We can confidently assume that if you’ve ever used a computer, you know that technology can be great, but it’s 100% fallible. So, yes, advancements for AI recruiting have optimized certain areas of résumé reviews, however, the programming being done by humans (and peer-reviewed by more humans) can bring it closer to error-free, but not fool-proof. In a similar vein, it’s important to recognize that AI programs are primed to adopt patterns, which may not always be beneficial, especially when the patterns are not intentionally selected by the programmer. All of this room for error increases the risk of missing “unicorn” candidates tenfold when coupled with inconsistently structured resumes, which may fall outside of the parameters set by the AI. All of these liabilities increase risk for companies who downsize their recruiting resources in favor of AI-dominant recruiting.
- Humans are fallible
People, like machines, are also fallible, and subject to emotions and prone to errors. This includes distrust. Many are still adjusting to AI and digital recruiting practices, and oftentimes distrusting of a robot answering their questions and receiving their personal information. Increased hacking scares and information leaks from companies known as reliable and trustworthy tend to exacerbate these feelings.
Others may make errors in both locating the proper location to submit a résumé, or even in the submission and preliminary application process itself. Digital recruiting limits the applicant pool exclusively to those who meet all system requirements.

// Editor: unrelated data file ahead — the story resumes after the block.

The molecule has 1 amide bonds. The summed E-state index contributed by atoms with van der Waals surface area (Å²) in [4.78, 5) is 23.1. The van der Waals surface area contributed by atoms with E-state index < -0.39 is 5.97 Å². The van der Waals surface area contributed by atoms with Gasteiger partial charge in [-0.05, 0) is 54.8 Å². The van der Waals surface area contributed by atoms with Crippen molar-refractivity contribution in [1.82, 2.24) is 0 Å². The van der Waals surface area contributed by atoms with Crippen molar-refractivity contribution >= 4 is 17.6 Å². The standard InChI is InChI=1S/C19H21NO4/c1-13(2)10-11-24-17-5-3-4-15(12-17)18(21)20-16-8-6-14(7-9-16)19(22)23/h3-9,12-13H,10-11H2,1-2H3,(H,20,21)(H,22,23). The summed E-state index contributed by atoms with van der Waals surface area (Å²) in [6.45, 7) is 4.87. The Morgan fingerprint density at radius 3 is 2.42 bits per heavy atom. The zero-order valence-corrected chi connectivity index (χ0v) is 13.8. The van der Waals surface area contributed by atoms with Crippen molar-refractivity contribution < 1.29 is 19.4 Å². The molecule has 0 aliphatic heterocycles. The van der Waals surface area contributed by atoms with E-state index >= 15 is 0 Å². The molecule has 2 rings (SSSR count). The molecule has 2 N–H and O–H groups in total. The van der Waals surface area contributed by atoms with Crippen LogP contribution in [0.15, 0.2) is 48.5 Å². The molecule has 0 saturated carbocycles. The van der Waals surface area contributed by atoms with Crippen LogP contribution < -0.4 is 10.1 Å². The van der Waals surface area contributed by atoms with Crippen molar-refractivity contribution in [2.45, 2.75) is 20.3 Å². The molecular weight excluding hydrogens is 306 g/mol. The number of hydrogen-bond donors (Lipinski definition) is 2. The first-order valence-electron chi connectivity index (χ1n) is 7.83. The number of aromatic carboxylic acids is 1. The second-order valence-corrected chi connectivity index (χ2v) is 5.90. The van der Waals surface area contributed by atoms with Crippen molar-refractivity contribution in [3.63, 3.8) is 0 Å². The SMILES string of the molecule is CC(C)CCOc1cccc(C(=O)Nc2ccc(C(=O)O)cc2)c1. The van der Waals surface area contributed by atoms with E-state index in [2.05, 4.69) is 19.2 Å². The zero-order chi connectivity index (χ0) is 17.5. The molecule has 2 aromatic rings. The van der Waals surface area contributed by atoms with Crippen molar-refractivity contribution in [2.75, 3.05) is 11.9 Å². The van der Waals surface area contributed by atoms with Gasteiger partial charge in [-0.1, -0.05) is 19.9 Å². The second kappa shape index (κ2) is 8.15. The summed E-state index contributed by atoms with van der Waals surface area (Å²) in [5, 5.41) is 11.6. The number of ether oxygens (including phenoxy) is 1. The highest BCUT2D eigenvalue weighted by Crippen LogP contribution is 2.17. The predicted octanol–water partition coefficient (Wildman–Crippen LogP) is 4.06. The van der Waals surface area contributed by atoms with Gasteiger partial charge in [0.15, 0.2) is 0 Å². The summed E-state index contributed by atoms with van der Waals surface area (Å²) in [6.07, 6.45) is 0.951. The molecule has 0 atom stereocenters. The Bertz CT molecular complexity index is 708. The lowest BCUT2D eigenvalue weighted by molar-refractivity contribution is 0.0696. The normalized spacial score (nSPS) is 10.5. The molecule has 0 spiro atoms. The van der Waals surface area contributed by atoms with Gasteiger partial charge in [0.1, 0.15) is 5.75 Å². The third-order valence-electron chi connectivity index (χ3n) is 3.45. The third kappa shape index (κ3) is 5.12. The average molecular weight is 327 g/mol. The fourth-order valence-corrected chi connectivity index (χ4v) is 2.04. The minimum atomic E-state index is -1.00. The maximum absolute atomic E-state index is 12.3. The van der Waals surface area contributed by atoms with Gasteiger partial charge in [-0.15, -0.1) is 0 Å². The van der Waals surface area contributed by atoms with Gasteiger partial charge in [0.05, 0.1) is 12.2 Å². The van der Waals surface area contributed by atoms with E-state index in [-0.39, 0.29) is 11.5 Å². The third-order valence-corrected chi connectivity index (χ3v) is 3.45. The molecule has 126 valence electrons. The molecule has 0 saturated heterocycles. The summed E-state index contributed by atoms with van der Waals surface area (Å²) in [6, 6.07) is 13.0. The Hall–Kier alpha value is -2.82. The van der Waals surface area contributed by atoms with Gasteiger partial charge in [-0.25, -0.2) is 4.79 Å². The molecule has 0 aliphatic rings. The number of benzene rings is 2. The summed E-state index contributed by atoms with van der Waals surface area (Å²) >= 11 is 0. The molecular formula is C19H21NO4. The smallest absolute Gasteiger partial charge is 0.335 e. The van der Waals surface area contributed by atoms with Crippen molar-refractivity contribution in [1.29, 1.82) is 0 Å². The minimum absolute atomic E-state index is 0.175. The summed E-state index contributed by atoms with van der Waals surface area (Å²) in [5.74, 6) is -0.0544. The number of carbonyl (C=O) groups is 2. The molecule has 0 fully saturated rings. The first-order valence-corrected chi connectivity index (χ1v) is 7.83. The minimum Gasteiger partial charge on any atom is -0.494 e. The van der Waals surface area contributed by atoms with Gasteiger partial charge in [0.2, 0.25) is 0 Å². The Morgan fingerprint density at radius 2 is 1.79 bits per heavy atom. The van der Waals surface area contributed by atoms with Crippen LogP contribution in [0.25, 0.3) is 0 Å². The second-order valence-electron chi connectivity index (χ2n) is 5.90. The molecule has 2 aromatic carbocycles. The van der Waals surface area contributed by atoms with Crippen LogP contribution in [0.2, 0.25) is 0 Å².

- The human touch is missing
Arguably, the biggest hindrance to digital AI recruiting is the lack of a human touch. AI technology, despite its best efforts, cannot replace what human interaction can do for recruiting. A recruiter is able to assess personality, demeanor, and other soft skills better than any available bot. Similarly, cultural fit is vital to longevity for employees and overall job satisfaction, and human recruiters are better able to predict such a fit when performing in-person assessments. Finally, and arguably most importantly, critical thinking and decision-making skills are 1) not possessed by all persons and 2) indiscernible by a robot. Ultimately, the personal touch can avoid embarrassing and unproductive hiring mishaps.
So how does one weigh each pro and con from the list, especially considering AI Recruiting is changing the face of the practice globally? Whether it is wholly positive or negative can only be determined by each operation. Ultimately, trusting a company knowledgeable of the ins and outs of both traditional and AI-driven recruiting practices is your best solution. Navigating these emerging technologies is challenging, and no hire is a perfect fit. That’s not to say, with the right help, that you can’t find the best fit for your needs.
Understand the role and potential of AI by partnering with a small company that specializes in recruiting. The result is sure to be a custom blend of both traditional and modern recruiting practices, guaranteeing a hands-on approach to finding you the best candidates. Experienced, connected, professional, and equipped with an undeniable personal touch, DMarie & Co. is ready to get to know your specific needs and help you find your next perfect team member.